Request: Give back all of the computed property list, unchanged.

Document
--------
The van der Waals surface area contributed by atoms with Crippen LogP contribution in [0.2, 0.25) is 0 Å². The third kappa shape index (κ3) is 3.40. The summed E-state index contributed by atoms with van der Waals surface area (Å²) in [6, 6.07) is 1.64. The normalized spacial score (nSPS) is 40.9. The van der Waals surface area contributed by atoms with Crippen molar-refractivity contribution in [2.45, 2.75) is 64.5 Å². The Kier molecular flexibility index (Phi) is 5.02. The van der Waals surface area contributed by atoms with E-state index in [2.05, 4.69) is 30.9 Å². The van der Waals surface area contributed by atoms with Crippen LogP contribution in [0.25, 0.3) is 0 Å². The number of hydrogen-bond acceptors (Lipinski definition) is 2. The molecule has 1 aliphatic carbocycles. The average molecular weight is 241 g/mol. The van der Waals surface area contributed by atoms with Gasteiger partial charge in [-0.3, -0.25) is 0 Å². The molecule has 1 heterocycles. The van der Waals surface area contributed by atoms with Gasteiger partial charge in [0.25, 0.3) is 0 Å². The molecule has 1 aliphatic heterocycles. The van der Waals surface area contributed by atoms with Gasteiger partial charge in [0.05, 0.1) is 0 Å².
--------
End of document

The van der Waals surface area contributed by atoms with Crippen LogP contribution in [0.2, 0.25) is 0 Å². The third kappa shape index (κ3) is 3.40. The summed E-state index contributed by atoms with van der Waals surface area (Å²) in [6, 6.07) is 1.64. The normalized spacial score (nSPS) is 40.9. The van der Waals surface area contributed by atoms with Crippen molar-refractivity contribution in [2.45, 2.75) is 64.5 Å². The Kier molecular flexibility index (Phi) is 5.02. The van der Waals surface area contributed by atoms with E-state index in [2.05, 4.69) is 30.9 Å². The van der Waals surface area contributed by atoms with Crippen LogP contribution in [0.25, 0.3) is 0 Å². The number of hydrogen-bond acceptors (Lipinski definition) is 2. The molecule has 1 aliphatic carbocycles. The average molecular weight is 241 g/mol. The van der Waals surface area contributed by atoms with Gasteiger partial charge in [-0.3, -0.25) is 0 Å². The molecule has 1 heterocycles. The van der Waals surface area contributed by atoms with Gasteiger partial charge in [0.25, 0.3) is 0 Å². The molecule has 1 aliphatic heterocycles. The van der Waals surface area contributed by atoms with Gasteiger partial charge in [0.05, 0.1) is 0 Å².